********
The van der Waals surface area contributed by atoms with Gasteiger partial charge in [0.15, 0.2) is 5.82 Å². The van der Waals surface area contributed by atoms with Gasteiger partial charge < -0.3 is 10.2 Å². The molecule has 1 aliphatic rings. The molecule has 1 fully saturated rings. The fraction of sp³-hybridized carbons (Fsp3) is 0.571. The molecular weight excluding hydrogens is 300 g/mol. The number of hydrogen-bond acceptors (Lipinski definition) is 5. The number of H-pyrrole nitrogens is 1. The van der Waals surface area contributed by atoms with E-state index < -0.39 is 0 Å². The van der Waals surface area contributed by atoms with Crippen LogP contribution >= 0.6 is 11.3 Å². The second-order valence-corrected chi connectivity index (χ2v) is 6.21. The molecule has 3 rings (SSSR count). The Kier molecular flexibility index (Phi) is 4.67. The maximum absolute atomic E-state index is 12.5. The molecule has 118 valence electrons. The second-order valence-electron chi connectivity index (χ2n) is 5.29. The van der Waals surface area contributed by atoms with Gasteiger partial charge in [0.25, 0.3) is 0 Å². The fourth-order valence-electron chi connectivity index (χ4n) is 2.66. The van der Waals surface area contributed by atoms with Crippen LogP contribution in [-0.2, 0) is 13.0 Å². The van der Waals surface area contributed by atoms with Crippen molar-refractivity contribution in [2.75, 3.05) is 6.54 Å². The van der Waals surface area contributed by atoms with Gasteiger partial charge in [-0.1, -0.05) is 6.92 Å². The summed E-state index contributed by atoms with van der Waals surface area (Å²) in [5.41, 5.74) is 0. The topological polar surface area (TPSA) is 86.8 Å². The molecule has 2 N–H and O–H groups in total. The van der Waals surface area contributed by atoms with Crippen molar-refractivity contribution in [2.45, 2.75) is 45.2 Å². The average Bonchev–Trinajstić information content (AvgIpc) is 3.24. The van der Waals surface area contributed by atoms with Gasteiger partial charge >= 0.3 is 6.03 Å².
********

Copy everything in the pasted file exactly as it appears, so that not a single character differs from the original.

The van der Waals surface area contributed by atoms with Gasteiger partial charge in [0.15, 0.2) is 5.82 Å². The van der Waals surface area contributed by atoms with Gasteiger partial charge < -0.3 is 10.2 Å². The molecule has 1 aliphatic rings. The molecule has 1 fully saturated rings. The fraction of sp³-hybridized carbons (Fsp3) is 0.571. The molecular weight excluding hydrogens is 300 g/mol. The number of hydrogen-bond acceptors (Lipinski definition) is 5. The number of H-pyrrole nitrogens is 1. The van der Waals surface area contributed by atoms with E-state index < -0.39 is 0 Å². The van der Waals surface area contributed by atoms with Crippen LogP contribution >= 0.6 is 11.3 Å². The second-order valence-corrected chi connectivity index (χ2v) is 6.21. The molecule has 3 rings (SSSR count). The Kier molecular flexibility index (Phi) is 4.67. The maximum absolute atomic E-state index is 12.5. The molecule has 118 valence electrons. The second-order valence-electron chi connectivity index (χ2n) is 5.29. The van der Waals surface area contributed by atoms with Gasteiger partial charge in [0.25, 0.3) is 0 Å². The fourth-order valence-electron chi connectivity index (χ4n) is 2.66. The van der Waals surface area contributed by atoms with Crippen LogP contribution in [-0.2, 0) is 13.0 Å². The van der Waals surface area contributed by atoms with Crippen molar-refractivity contribution in [2.75, 3.05) is 6.54 Å². The van der Waals surface area contributed by atoms with Gasteiger partial charge in [-0.1, -0.05) is 6.92 Å². The summed E-state index contributed by atoms with van der Waals surface area (Å²) in [5.41, 5.74) is 0. The topological polar surface area (TPSA) is 86.8 Å². The molecule has 2 N–H and O–H groups in total. The van der Waals surface area contributed by atoms with Crippen molar-refractivity contribution in [2.45, 2.75) is 45.2 Å². The average Bonchev–Trinajstić information content (AvgIpc) is 3.24. The van der Waals surface area contributed by atoms with Gasteiger partial charge >= 0.3 is 6.03 Å².